Taking Control Of Your Time And Attention

Options for becoming more intentional with your time, energy, and attention.

Taking Control Of Your Time And Attention

How do you start your Monday mornings? If you’re like many people, Mondays (and most days) start with checking your email, Slack, or other tools you use to communicate and collaborate with co-workers. And for many people, a quick check turns into an hour or more of responding to messages, answering questions, providing updates, and problem-solving. For some people, this turns into “where did my day go?” These can be important activities. But are they the highest-leverage activities? In other words, are these the activities that you would choose to do assuming your goal is to have the most impact during the week ahead?

“Most of us live in an overstimulating environment. We are bombarded by abrasive, insistent, and often meaningless claims on our senses. To the extent that we allow our attention to be jerked around in this way, we are allowing our inner world to be created by others.” by Catherine MacCoun from On Becoming An Alchemist

Attention is a resource just like time, money, etc. And like time, attention is one of our scarest resources. Either we choose how to spend our attention or other people spend it for us. Even though an email or Slack message may seem important, it’s up to you to decide if and when to spend your attention on it. You were hired to achieve an outcome. And therefore, it’s up to you to ask the question “Is spending my attention on this going to contribute to the outcome I’m working toward?”

If you already ask these types of questions regularly, congratulations. You’re doing something called metacognition, which is awareness, understanding, and control of your thought process. You may also know this as “self-reflection” or “active thinking”. From a metacognitive view, there’s a lot happening in the above question. You’re stepping back from a potential task and considering it in the context of your overall work and objective. You’re potentially asking more questions such as “What is my goal for this week?” or “This keeps happening. Is there a way to reduce these types of requests?” You’re considering if there are alternative tasks that could be higher leverage. You’re deciding how, if, and when you’ll respond. In other words, you’re taking ownership of your attention and intentionally deciding what to do with it.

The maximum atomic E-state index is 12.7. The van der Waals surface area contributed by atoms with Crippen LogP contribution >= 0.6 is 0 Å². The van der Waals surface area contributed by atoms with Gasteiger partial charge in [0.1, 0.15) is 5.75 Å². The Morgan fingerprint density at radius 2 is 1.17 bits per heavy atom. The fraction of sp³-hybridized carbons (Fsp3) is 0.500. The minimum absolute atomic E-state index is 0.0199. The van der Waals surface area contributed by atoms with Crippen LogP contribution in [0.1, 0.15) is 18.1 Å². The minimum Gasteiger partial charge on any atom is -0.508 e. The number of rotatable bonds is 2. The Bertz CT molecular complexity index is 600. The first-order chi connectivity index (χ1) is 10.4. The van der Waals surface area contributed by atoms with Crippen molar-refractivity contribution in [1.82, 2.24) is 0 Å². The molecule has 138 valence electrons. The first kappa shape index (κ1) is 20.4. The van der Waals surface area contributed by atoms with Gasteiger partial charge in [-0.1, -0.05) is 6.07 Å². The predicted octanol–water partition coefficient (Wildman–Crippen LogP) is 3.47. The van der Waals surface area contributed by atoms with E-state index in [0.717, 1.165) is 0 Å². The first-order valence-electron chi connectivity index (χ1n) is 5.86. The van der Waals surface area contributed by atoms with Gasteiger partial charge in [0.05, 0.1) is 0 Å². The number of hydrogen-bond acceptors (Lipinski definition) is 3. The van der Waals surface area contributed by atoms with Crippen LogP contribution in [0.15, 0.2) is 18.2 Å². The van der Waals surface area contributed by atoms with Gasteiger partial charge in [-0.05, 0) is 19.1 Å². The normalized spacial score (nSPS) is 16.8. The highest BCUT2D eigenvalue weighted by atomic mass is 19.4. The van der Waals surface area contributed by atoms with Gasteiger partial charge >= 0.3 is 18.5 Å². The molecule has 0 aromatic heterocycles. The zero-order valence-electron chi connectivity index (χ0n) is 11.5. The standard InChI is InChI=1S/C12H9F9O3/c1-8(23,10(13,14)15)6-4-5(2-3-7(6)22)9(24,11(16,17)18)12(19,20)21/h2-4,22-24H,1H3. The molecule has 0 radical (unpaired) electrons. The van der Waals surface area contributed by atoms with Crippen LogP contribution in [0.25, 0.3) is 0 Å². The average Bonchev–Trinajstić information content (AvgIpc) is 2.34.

If you don’t ask these types of questions regularly, don’t worry - many people don’t. Metacognition is a practice that humans are very capable of doing yet it’s not a practice that’s in our nature. Metacognition is something that needs to be learned and practiced to develop expertise and a habit of asking these powerful questions. If you regularly practice asking these types of questions, you’ll develop an almost seamless habit over time of asking them regularly.

The trick with creating new habits is actually doing something enough to make it a habit. That’s why each Sunday morning I perform a ritual I call The Week Ahead where I reflect on the previous week and envision the week ahead. I don't necessarily make a plan, but rather I make a list of options. These options are a short list of things that seem most valuable to focus on in the upcoming week. But if I don't get to all of those things or perhaps even add a few new things during the week that's ok too. I do this in a note in my Evernote notebook.

As part of The Week Ahead ritual, I often answer a few powerful questions such as:

  • "What's the #1 thing I want to accomplish this week?"
  • "What's one thing I'm going to do for myself this week"
  • "How can I help and support the people around me this week?"

You can try this responding however you want - send yourself an email, use a Google Doc, or write in a paper journal. Over time, this weekly ritual and taking time to practice it will help you develop expertise and a habit of asking and answering powerful questions. And over time, it will help you take control of your time and attention.

The Week Ahead is also about helping you to use powerful questions beyond Monday mornings. Asking these types of questions can be applied almost anywhere - with your team, manager, and other co-workers - having dramatic effects on your effectiveness while also saving time. People often say “think outside the box” or “get creative”. Powerful questions are a structured way of thinking outside the box and unleashing your wisdom and creativity.